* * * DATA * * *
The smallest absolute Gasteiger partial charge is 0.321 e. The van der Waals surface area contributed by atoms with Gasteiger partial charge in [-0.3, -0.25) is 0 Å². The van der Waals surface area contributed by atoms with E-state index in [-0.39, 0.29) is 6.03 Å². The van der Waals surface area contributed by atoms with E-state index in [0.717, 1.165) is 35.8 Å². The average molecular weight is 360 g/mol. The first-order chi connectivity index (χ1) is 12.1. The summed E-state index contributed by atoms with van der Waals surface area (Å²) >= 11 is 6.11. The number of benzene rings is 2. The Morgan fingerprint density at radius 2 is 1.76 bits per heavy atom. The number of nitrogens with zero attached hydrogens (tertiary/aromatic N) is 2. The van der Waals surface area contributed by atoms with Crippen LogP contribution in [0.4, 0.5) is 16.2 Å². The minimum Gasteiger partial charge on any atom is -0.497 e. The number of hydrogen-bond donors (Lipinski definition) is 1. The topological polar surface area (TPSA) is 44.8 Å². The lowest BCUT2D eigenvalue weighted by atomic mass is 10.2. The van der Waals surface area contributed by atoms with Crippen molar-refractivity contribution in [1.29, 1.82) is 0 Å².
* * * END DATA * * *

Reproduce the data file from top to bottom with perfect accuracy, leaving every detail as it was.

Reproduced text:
The smallest absolute Gasteiger partial charge is 0.321 e. The van der Waals surface area contributed by atoms with Gasteiger partial charge in [-0.3, -0.25) is 0 Å². The van der Waals surface area contributed by atoms with E-state index in [-0.39, 0.29) is 6.03 Å². The van der Waals surface area contributed by atoms with E-state index in [0.717, 1.165) is 35.8 Å². The average molecular weight is 360 g/mol. The first-order chi connectivity index (χ1) is 12.1. The summed E-state index contributed by atoms with van der Waals surface area (Å²) >= 11 is 6.11. The number of benzene rings is 2. The Morgan fingerprint density at radius 2 is 1.76 bits per heavy atom. The number of nitrogens with zero attached hydrogens (tertiary/aromatic N) is 2. The van der Waals surface area contributed by atoms with Crippen LogP contribution in [0.4, 0.5) is 16.2 Å². The minimum Gasteiger partial charge on any atom is -0.497 e. The number of hydrogen-bond donors (Lipinski definition) is 1. The topological polar surface area (TPSA) is 44.8 Å². The lowest BCUT2D eigenvalue weighted by atomic mass is 10.2. The van der Waals surface area contributed by atoms with Crippen molar-refractivity contribution in [1.29, 1.82) is 0 Å².